Long before Charles Barkley pitched an Orlando fan through a plateglass window and Albert Belle chased down unruly trick-or-treaters in his Ford Explorer, athletes were soiling their reputations. At least past miscreants didn't have their misdeeds meticulously chronicled on jerkoftheweek.com. "Look, we understand that athletes have bad days," says Steve Hofstetter, who monitors hockey and basketball for the website, while his brother, Adam, keeps tabs on baseball and football. "Just don't spit on the fans."
Steve, 21, a senior at Columbia and a freelance journalist, and Adam, 26, an editor, named their first online Jerk of the Week in 1998. (He was Jose Canseco, for pleading no contest to domestic violence.) Each week they comb the AP wire and newspapers for likely targets and assign them Jerk points—for instance, three for a DUI and five for spousal abuse. The offenses don't have to be criminal ones: Dodgers leftfielder Gary Sheffield tops the 2001 baseball standings with 16 points, earned for his spring tirades against his club and his gripes about being underpaid, while baseball commissioner Bud Selig, whose decisions are often criticized on the site, is the alltime points leader (119). The career leader among athletes? Dennis Rodman, with 69 points amassed over 29 Jerk infractions, including such weirdness as challenging NBA commissioner David Stern to a nude wrestling match (three points) and being charged with disturbing the peace for acts that included landing a helicopter on the beach in back of his Newport Beach, Calif., house during his 40th birthday party (two).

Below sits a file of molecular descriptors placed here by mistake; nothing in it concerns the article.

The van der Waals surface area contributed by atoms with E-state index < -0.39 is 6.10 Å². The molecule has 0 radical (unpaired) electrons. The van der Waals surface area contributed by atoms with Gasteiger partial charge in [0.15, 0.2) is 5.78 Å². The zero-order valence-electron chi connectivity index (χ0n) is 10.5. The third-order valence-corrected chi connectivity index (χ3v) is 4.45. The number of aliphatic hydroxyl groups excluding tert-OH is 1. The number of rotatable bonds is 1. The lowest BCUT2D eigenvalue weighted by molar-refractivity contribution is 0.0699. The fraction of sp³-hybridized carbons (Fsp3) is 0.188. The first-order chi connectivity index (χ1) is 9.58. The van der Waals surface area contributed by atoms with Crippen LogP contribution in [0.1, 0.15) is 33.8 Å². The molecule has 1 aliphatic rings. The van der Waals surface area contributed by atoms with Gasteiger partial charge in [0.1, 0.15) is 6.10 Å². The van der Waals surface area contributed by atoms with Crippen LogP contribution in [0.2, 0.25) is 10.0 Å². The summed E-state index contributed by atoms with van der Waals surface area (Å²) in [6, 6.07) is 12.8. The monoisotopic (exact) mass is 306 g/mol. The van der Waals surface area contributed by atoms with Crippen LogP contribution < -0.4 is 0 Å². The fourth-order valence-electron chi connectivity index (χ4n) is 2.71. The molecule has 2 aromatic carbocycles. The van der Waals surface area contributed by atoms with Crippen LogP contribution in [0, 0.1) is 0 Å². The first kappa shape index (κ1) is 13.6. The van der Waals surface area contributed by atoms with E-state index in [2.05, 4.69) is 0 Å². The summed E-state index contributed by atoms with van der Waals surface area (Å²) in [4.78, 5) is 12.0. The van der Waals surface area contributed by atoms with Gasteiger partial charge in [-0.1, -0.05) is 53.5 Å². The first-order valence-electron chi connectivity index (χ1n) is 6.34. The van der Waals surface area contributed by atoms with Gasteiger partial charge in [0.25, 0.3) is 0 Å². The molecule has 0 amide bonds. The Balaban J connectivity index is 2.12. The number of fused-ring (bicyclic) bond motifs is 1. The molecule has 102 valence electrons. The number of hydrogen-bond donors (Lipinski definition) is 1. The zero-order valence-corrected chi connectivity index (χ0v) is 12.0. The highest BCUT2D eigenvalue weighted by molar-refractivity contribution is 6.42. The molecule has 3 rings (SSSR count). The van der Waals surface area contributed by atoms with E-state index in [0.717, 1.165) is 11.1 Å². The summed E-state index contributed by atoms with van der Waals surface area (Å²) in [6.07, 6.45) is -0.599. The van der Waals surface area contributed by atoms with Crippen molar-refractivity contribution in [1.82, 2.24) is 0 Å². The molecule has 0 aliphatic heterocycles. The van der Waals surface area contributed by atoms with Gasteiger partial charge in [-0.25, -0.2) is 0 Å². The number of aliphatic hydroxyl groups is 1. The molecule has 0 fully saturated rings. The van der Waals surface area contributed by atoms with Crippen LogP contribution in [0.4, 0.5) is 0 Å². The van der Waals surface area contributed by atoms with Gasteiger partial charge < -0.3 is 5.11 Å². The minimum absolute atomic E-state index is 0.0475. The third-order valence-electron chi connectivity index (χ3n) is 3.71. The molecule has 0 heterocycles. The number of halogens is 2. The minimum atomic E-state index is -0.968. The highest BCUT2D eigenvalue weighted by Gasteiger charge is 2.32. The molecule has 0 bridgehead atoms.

The brothers are planning a miscellaneous category to tap into fertile areas such as boxing. Says Steve, "When athletes are in the police station with a plaque over their chest, we want them saying, 'Damn, I'm going to be the Jerk of the Week.' "